I am Australian. I love my country.
I love the land. Australia is deserts and rainforests and reefs, strange and beautiful and wild. It’s isolation and distance and a scattered cascade of stars spiralling around the Southern Cross. It’s lyrebirds and magpies and mopoke! mopoke! It’s the smell of eucalyptus, the startling double-take when a tree stump unfolds and hops across the trail in front of you, fat tail stretched out straight for balance behind. It’s a wallaby meeting your gaze and waiting to see who’s going to move first.
It’s a wild sense of space, of grey leaves and red sand.
It’s bizarre and surreal, sometimes. It’s wedge-tailed eagles taking down drones, giant kangaroos taking down trucks on desert highways, and wombats literally crushing predators using the bony plates on their rear, because you can’t get much weirder than a fat blob of muscle that kills things with its arse. It’s giant huntsman spiders that you try to get rid of, and then give up and name “Fred” so you’ve got something to call it when it scuttles out from behind the TV. It’s a place where it’s a genuine national obligation to mess with tourists and internationals by spinning the most bizarre stories you can come up with as absolute truth I swear and having people believe it because Australia really is that weird, as far as the rest of the world is concerned.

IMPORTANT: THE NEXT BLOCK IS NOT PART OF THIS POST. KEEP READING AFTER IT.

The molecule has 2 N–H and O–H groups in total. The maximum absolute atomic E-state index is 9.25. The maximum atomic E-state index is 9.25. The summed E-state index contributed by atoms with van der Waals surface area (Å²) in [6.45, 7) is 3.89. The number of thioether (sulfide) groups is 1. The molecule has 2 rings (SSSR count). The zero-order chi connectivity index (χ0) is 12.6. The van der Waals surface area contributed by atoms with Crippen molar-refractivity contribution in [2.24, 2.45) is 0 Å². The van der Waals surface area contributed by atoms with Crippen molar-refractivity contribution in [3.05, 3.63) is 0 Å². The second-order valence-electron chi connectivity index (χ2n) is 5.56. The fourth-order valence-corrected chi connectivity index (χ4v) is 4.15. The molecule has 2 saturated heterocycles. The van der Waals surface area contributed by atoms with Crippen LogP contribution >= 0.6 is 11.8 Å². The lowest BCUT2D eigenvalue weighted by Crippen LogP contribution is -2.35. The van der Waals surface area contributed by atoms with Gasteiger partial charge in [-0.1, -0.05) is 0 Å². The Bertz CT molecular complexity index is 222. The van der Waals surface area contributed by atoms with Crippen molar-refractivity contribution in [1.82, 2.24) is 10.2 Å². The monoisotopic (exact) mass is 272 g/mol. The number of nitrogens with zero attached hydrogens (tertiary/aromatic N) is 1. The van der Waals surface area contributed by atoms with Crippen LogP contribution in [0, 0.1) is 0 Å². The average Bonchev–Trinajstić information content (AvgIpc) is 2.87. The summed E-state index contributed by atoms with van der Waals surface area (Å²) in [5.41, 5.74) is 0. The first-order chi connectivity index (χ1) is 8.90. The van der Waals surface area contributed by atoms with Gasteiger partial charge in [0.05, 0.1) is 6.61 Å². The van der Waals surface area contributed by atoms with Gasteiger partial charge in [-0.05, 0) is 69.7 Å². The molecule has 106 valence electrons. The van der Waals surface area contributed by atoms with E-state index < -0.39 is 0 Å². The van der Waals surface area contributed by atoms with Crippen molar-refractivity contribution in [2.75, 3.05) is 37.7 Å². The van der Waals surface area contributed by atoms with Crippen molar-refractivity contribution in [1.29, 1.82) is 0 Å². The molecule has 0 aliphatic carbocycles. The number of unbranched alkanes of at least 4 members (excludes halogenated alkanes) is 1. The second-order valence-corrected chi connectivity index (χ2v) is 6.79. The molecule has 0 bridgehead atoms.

Australia is being horrified to discover that so many other countries don’t have preferential voting or bulk billed medical clinics (and yes, I cry when I see Americans starting GoFundMe petitions for basic fucking healthcare. I literally cry). Australia is knowing that I have time to finish my degree without having to work my backside off just to afford rent, because I have a Student Allowance (more on that later). Australia is wondering why you’d need a gun to go for a walk. Australia is being incredibly laid-back about religion such that I have no hesitation describing myself as an atheist, because that won’t affect my job prospects or my social life in any meaningful way.
There’s a punchline. It’s coming.
I have a lot of privilege in Australia. I was born here. I speak English. I’m white (to be honest, if I were any whiter, my albedo would ban me from crossing the road. The reflection would blind people and cause traffic accidents). I’m very comfortably middle-class. And even though I am on the queer side, I’m a cis woman who likes blokes, and I’m married to a bloke, and monogamous, so my queerness is unlikely to appreciably affect my life in any way. Even though I have chronic illnesses, I’m heavily shielded from the consequences because, firstly, they’re largely invisible and don’t affect my mobility much, and secondly, my economic privilege cushions me from a good deal of the fallout.
So yeah: for me, Australia is a pretty good deal (I don’t feel guilty about my privilege. It’s not an accusation. I’m angry that other people don’t get to feel as safe as I do).